Joe Nathan looked sharp in his inning against the Red. His fastball was popping the glove loudly and he was locating it mostly as he wished. More of the same from Joe.
I was not impressed overall by the baserunning of the Twins. Brendon Harris got waved home when he had no right to be and got gunned out by a mile. Nick Punto made a horrible baserunning mistake that led him to get doubled off on a line drive. Altogether I don't think the baserunning was in midseason form. This has been a quiet problem for the Twins the last couple years. I think it remains one casualty of Gardenhire's more relaxed style replacing TK's discipline.
At the beginning of the second game I saw, the Twins hosting the Rays at Hammond field on Friday the 27th (box), I was reminded of one of the best parts of spring training games. In every stadium, right before the game, they tell the mostly visiting fans what the temperature is at home and what it is at the park. The temperature in Minneapolis, 25 with flurries. The crowd laughs. The temperature in Fort Myers? 81, the crowd cheers. I love spring.
The Twins starter for the day was Scott Baker and once again he faced an almost fully stocked major league lineup. Baker changed speeds effectively throughout the first two innings and had the Rays mostly off balance. He got in trouble when he started to get too fine when runners got on base. At times, he was nibbling and getting behind in the count, and he doesn't have the stuff to do that consistently. He recovered, though, and started pounding the Rays hard inside when he got in trouble, and it was effective. He jammed several hitters up and in and got plenty of marginal contact. It was good to see Baker look aggressive and be successful.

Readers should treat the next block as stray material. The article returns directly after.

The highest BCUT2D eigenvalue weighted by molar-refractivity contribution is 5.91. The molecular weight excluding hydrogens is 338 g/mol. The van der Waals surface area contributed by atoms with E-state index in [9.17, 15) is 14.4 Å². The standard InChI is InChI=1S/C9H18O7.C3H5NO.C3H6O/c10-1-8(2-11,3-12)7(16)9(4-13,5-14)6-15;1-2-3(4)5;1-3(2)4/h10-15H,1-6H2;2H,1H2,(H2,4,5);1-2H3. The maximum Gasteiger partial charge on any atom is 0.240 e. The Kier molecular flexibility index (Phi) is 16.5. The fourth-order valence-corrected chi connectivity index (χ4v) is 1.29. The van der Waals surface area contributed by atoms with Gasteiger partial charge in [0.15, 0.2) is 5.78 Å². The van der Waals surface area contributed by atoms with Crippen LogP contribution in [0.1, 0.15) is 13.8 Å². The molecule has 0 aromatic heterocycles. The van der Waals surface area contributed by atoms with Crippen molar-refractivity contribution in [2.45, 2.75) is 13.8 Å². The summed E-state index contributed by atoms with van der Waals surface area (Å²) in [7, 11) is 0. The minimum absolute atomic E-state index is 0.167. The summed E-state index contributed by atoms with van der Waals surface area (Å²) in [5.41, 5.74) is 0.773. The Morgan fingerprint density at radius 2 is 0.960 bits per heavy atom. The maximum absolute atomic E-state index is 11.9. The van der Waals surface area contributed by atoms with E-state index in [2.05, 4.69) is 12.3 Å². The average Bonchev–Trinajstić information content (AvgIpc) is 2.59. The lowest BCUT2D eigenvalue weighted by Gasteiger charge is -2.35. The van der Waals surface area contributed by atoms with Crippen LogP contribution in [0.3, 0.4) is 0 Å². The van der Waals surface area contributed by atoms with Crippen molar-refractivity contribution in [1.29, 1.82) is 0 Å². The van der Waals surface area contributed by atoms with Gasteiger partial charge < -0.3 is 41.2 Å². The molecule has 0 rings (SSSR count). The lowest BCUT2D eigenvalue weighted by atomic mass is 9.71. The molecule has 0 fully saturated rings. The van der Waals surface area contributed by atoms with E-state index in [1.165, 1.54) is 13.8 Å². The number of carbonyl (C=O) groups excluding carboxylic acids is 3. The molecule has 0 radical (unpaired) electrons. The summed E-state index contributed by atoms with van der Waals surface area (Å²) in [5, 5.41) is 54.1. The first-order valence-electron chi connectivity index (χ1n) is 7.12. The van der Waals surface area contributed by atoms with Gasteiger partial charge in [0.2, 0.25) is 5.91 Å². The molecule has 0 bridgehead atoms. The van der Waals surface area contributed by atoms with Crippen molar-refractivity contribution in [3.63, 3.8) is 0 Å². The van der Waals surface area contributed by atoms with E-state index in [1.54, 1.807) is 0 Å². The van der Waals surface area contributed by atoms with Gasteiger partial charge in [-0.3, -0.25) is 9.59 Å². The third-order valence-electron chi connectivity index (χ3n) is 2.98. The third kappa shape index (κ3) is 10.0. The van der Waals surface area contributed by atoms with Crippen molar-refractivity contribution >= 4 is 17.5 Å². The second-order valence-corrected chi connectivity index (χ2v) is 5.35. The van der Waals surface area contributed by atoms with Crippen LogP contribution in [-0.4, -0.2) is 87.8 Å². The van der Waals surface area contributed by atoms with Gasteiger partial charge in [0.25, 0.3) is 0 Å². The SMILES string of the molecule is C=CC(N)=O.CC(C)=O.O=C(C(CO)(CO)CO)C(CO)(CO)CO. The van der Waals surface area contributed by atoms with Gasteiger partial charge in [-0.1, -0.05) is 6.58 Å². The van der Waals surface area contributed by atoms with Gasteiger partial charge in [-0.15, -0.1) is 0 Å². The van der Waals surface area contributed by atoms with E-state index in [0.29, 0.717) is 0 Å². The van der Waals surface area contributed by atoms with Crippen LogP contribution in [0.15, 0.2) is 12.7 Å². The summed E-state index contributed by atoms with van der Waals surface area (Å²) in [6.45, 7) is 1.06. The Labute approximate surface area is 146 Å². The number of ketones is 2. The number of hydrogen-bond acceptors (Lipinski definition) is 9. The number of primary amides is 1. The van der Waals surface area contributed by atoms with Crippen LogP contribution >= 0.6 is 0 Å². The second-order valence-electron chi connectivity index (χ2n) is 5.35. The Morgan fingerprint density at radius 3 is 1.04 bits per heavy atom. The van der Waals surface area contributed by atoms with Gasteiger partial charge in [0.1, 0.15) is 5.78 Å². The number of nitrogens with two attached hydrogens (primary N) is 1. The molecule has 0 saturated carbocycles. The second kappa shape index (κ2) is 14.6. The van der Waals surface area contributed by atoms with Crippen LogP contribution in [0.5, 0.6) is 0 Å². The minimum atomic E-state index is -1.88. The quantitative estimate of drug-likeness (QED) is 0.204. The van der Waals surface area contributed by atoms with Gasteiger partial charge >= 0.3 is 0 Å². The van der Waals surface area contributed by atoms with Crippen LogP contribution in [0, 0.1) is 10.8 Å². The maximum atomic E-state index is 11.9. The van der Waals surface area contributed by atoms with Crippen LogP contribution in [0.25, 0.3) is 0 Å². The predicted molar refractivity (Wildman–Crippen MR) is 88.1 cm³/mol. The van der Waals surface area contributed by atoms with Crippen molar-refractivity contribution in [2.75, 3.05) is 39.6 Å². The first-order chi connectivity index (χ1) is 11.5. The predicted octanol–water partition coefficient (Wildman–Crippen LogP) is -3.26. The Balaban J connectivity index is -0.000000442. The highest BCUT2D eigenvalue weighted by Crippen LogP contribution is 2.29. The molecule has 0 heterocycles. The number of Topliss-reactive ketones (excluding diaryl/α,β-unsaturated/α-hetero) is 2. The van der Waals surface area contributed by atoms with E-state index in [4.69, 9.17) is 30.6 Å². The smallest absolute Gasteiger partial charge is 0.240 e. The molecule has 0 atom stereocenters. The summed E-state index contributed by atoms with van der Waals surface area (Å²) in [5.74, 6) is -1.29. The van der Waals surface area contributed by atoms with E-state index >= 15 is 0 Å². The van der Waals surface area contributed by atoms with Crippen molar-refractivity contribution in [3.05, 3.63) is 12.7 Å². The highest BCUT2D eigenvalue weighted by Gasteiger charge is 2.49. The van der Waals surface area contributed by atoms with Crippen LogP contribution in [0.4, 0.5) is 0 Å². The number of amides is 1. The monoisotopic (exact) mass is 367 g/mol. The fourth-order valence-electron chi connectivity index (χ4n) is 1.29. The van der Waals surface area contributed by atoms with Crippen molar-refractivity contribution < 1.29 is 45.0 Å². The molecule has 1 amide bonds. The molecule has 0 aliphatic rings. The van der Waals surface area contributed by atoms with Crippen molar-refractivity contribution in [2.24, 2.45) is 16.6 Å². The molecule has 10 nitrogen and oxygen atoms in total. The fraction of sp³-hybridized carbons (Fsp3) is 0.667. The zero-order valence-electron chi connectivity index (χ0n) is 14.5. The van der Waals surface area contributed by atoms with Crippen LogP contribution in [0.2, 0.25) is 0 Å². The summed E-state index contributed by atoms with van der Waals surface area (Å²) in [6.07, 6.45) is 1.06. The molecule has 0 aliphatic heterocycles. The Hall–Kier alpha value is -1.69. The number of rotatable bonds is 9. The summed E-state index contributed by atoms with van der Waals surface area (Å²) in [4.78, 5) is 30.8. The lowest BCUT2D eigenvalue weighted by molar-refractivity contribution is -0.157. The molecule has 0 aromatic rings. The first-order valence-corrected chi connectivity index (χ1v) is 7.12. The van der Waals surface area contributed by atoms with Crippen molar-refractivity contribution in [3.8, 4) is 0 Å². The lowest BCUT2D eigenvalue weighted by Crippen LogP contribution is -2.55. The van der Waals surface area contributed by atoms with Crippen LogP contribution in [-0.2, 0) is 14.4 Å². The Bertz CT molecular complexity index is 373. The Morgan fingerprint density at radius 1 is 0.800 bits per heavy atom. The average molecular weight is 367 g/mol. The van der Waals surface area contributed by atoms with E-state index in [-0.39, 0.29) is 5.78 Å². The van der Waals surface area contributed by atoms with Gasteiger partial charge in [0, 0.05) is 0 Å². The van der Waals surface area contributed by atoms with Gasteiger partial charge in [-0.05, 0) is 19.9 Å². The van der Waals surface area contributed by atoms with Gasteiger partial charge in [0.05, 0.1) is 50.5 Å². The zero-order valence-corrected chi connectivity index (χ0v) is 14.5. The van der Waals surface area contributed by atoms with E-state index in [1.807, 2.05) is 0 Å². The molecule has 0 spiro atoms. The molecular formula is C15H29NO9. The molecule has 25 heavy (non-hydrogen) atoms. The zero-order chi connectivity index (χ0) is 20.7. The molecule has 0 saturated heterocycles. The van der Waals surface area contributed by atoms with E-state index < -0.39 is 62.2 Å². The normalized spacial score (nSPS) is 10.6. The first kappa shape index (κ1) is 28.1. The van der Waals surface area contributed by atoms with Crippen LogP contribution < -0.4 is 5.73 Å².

Obviously the Twins had an offensive explosion on that day, scoring 16 runs, but it's tough to say how much had more to do with James Shield's awful day than the Twins hitters. After he'd allowed 6 or 7 runs it became clear the Rays were leaving him in to get to a pitch count no matter how bad the carnage on the field got. It was good to see the Twins punish a struggling pitcher and not let him off the hook with undisciplined hitting as they have at times in the past. In general, all the Twins hitters looked more patient and ready to work the count this year, so hopefully we'll see a bump in that.
One hitter that didn't impress was Joe Crede. He didn't look unhealthy, jut not that great, not really working the counts and not hitting anything hard. That said, I only saw a few at bats, so it's tough to damn his whole season based on just that.
Last, I wasn't happy with Punto's defense at short. He made several plays look more awkward than he had to, which cost time on each play. His throws across the diamond, in particular, were an adventure. After watching him and Casilla throw the ball, I think Casilla has the stronger arm and I'd rather see the two of them switch positions. I don't know why the Twins have never even discussed the possibility of Casilla at short.
Other quick hits:
- In case anyone forgot: Mike Redman is very very slow.
- Had a Brock Peterson sighting against the Reds. And you thought Garret Jones was all power, no contact...
- Brendon Harris does not look ready to give up his job. He is playing hard and disciplined with confidence.